Animal Health and Veterinary Practice
Alaska Veterinary Medical Association (AKVMA)
Promoting excellence and professionalism of Alaska Veterinarians in advancing the health and well-being of animals and the public.
For more information about the Association, upcoming CE events for veterinarians and veterinary technicians, or for veterinarians interested in joining please visit the AKVMA website, email email@example.com, or call 907-205-4272.
Board of Veterinary Examiners
The board is staffed by the Division of Corporations, Business, and Professional Licensing. The board consists of four veterinarians and one public member. Board members are appointed by the governor and confirmed by the Legislature. The board adopts regulations to carry out laws governing veterinary practice in Alaska. It makes final licensing decisions and takes disciplinary actions against people who violate licensing laws. The board meets three times a year and offiers a public comment period at each meeting. Meeting agendas and minutes are available on the Board of Veterinary Examiners website. For additional information contat them at:
Ilsa Lund, Licensing Examiner
PO Box 110806
Juneau, AK 99811-0806
USDA Accredited Veterinarians
For accreditation information please contact Dr. Jodie Jones, Veterinary Medical Officer with USDA APHIS Field Operations-District 3, at firstname.lastname@example.org, or by phone at 360-819-7151.
Visit the USDA APHIS Veterinary Accreditation website for additional information about the accreditation program.
Canadian Food Inspection Agency Requires Hard Copies of Health Certificates
Canadian Food Inspection Agency (CFIA) reported to USDA’s National staff that many exporters are not presenting hard copies of health certificates at the Canadian border and are instead offering to show the health certificates on their tablets and phones. This is not acceptable for either imports or exports as a hardcopy, paper version of the endorsed health certificate must accompany all shipments.
Please note that paper hardcopy versions of the completed, digitally signed health certificate must be presented with shipments at all borders. There is no capability or allowance to use non-paper, electronic health certificates for any live animal imports or exports.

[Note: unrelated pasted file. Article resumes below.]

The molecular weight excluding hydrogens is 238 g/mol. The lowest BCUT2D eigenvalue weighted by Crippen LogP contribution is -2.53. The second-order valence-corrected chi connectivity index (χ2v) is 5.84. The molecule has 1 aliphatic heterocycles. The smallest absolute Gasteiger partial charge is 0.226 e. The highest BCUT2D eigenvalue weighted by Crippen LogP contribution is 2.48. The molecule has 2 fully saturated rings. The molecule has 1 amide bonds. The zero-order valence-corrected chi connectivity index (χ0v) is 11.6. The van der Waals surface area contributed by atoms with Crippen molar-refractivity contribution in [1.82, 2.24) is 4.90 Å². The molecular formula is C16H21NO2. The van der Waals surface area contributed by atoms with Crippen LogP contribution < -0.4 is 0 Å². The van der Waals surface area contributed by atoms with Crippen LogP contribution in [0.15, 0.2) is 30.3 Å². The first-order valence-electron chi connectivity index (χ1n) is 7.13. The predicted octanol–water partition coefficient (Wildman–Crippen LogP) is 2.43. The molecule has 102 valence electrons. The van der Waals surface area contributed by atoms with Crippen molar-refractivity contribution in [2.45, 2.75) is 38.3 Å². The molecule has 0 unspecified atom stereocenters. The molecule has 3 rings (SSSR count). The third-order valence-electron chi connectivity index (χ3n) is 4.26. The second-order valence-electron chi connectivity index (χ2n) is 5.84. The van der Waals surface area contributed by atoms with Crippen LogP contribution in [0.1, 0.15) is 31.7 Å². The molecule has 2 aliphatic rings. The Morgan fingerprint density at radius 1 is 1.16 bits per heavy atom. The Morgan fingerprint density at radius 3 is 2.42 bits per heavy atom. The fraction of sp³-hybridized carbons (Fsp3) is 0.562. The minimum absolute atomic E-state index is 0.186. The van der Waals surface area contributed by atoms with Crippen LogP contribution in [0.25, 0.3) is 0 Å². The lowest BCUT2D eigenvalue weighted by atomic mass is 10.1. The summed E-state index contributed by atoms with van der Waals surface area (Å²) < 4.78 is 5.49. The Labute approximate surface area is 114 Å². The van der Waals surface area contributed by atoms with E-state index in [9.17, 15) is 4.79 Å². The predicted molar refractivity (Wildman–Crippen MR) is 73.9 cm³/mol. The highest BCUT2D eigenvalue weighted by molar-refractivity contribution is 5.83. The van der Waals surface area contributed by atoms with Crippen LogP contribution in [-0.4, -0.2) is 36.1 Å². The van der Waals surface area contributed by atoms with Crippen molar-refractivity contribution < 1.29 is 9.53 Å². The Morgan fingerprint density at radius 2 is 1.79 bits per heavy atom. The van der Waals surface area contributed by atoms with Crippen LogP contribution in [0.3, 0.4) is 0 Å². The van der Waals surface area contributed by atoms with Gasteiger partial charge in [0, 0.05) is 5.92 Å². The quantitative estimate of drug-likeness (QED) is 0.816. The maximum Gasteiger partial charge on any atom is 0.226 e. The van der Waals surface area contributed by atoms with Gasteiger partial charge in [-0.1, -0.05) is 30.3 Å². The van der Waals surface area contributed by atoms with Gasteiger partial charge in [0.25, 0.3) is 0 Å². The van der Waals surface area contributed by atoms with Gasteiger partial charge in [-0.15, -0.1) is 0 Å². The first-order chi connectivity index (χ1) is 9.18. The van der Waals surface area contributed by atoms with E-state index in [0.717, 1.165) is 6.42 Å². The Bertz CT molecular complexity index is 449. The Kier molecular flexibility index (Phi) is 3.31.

If you have any questions or need further information about exports, please contact the Tumwater Office at WA.Export.Animals@usda.gov.
APHIS Updates Accredited Veterinarian Regulations
The United States Department of Agriculture’s (USDA) Animal and Plant Health Inspection Service (APHIS) is updating its regulations for the accredited veterinarian program, in order to clarify program definitions.
These administrative changes will ensure the terminology in the regulation is consistent with how the terms are being used in the accreditation program. They will also ensure the regulation contains an accurate list of all the programs covered under the Animal Health Protection Act. The specific changes include:
- Adding definitions for accreditation and authorization
- Clarifying the definition for accredited veterinarian
- Updating the definitions of Category I animals, Category II animals, and Official certificate, form, record, report, tag, band, or other identification
- Replacing the term Veterinarian-in-Charge with the term Veterinary Official.
Accredited veterinarians are private veterinarians who receive additional training and are authorized to complete specific tasks and paperwork on behalf of APHIS. These include animal inspections, testing and certifications. Accredited veterinarians serve as the first line of defense in defending our country from emerging and foreign animal diseases. They also play a key role in facilitating live animal exports. This is important for producers, as it is another source of revenue. But is just as important for everyday citizens who want to bring their pets with them when traveling overseas. Neither of these can happen without health certificates. Accredited veterinarians are an important resource for APHIS, our nation’s livestock and poultry producers, and our country’s pet owners.
APHIS received five comments during the 60-day public comment period. APHIS made two slight changes in response to the comments, to make a specific term more clear and to provide greater flexibility for how a veterinarian can prove he or she is legally able to practice veterinary medicine in a given state.
The changes are effective March 26, 2020.